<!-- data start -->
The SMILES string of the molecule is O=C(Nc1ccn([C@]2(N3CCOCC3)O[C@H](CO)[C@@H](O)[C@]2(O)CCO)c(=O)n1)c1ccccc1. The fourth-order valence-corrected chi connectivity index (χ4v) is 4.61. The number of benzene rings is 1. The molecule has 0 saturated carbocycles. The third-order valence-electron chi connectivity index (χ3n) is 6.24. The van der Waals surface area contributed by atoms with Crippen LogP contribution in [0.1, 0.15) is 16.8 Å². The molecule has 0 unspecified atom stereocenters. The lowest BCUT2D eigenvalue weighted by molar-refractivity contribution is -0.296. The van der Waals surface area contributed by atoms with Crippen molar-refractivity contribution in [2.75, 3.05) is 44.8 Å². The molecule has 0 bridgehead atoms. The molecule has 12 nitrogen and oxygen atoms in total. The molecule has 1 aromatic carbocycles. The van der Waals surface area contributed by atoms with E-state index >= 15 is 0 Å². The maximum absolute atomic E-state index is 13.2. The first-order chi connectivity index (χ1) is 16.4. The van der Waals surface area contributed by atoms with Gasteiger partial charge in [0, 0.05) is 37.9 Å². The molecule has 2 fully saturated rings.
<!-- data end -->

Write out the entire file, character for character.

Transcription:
The SMILES string of the molecule is O=C(Nc1ccn([C@]2(N3CCOCC3)O[C@H](CO)[C@@H](O)[C@]2(O)CCO)c(=O)n1)c1ccccc1. The fourth-order valence-corrected chi connectivity index (χ4v) is 4.61. The number of benzene rings is 1. The molecule has 0 saturated carbocycles. The third-order valence-electron chi connectivity index (χ3n) is 6.24. The van der Waals surface area contributed by atoms with Crippen LogP contribution in [0.1, 0.15) is 16.8 Å². The molecule has 0 unspecified atom stereocenters. The lowest BCUT2D eigenvalue weighted by molar-refractivity contribution is -0.296. The van der Waals surface area contributed by atoms with Crippen molar-refractivity contribution in [2.75, 3.05) is 44.8 Å². The molecule has 0 bridgehead atoms. The molecule has 12 nitrogen and oxygen atoms in total. The molecule has 1 aromatic carbocycles. The van der Waals surface area contributed by atoms with E-state index >= 15 is 0 Å². The maximum absolute atomic E-state index is 13.2. The first-order chi connectivity index (χ1) is 16.4. The van der Waals surface area contributed by atoms with Gasteiger partial charge in [0, 0.05) is 37.9 Å². The molecule has 2 fully saturated rings.